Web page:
We live in a society which has bought into excessive fashion consumption. Don’t feel guilty. We’ve all been there. But while there’s no obligation to change your ways, there are ample opportunities to take a new direction with the growth in the vintage clothing market, a trend that has steadily advanced in Barcelona thanks in part to people like British creative Aby Mackie.
The opposing agendas of ‘fast fashion’ and sustainability, coupled with endless magazine interviews with celebrities about how ‘this old thing’ was found at their favourite out-of-the-way vintage store, has seen a huge expansion in the concept of digging out clothes from the past, either to wear as is or to adapt them to personal or catwalk tastes. “We’re very conscious of consumerism,” said Mackie of her family, which has embraced a sustainable lifestyle. “I hardly ever buy new clothes. About 95 percent of what we have is vintage, swapped, borrowed or given.”
In her work, too, Mackie is conscious of how manufacturers nowadays often opt for time efficiency over lasting quality and has headed away from such practices. She has a vintage label, Violeta Vintage, through which she sells—online and at local markets—classic pieces found in many different places. These include markets in London and Chile, where her husband is from and which she visits occasionally.
Mackie’s treasure trove wardrobe in her studio, where she has all the pieces for sale on display, is captivating. “It’s all the things that I loved but that weren’t quite right for me, or not quite my style.” When asked about what she looks for in a vintage garment, she said: “In general, I try and find garments in really good condition. Quality speaks for itself.” She then revealed how her dad, an antique clock-maker and restorer, inspired her passion for timeless classics. “It taught me about things that were well-made, old, well-worn and had a history. It’s the same with clothes. You find things that are beautiful and well-made, timeless.”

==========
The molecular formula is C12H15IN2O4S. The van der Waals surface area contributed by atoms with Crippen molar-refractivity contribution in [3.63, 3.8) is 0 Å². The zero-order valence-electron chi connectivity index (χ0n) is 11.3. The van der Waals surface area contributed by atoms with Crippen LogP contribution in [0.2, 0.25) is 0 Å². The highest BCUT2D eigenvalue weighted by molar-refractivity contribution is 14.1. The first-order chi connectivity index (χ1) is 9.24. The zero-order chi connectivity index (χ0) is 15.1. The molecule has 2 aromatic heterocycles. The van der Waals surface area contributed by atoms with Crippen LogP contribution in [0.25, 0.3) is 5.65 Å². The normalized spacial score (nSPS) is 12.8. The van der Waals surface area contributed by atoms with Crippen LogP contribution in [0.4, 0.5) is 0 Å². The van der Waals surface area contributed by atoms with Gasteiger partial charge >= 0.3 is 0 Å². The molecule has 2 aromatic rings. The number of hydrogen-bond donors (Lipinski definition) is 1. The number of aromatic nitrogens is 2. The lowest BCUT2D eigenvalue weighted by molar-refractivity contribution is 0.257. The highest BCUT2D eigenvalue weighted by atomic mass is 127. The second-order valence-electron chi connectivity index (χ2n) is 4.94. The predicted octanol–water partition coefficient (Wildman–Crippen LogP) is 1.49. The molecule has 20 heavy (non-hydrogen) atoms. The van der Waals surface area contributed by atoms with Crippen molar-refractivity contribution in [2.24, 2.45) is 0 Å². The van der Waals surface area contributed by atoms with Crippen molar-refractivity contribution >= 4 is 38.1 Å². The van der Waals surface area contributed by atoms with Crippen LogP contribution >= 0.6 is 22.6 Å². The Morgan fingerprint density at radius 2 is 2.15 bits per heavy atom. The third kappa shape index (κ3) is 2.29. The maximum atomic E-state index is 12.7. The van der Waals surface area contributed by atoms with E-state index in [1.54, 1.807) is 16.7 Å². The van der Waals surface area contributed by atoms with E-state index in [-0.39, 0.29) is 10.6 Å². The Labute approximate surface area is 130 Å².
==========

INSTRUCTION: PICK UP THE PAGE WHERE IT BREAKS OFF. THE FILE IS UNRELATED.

She has also created a line of baby bibs—under the label Wild and Beautiful—that she creates using raw materials, all of which are sourced in this area. “Everything is local, and the idea is to keep it local. We don’t get anything imported. We do everything ourselves.”
If you’re still not convinced by the allure of vintage clothing, consider this: despite appearances to the contrary, with so many stores selling cheap clothes, the homogenisation of fashion design means consumers actually have limited stylistic choices. “You pick up on particular silhouettes because they’re all repeated,” said Mackie. So, there’s an element of conformity in following fashion, even when it is considered an act of individualisation. This is exactly why vintage is a great option for anyone tired of looking like everybody else. “You’re getting the current trend, but with a twist on it. By buying an old piece, it’s actually more unique and original. No one is going to have the same thing as you, they’re really not.”
From Leicestershire to Barcelona, and with a degree in Textile Design and an MA in Fine Art and Photography behind her, Mackie describes her journey as “a big mess of creativity”. She also talks fondly about the creative community in Barcelona, mentioning a few of her friends who are doing similar things, such as Lulu Melotte (Vintage-bebe) and Leyla Nazim (Layelfishvintage). “It’s all mixed up. Everyone is multifaceted in what they’re doing now.”
After some time off looking after her young children and moving house, Mackie is now settled and ready to concentrate on some of her new projects during 2012. She participates regularly in markets around Barcelona: Brick Lane BCN, a monthly vintage pop-up collaboration (this month’s edition takes place on Saturday 4th on Corretger 5, 12 to 6pm) and the Saturday crafts market on Allada Vermell are two of the places where you can seek out Aby Mackie and her treasures.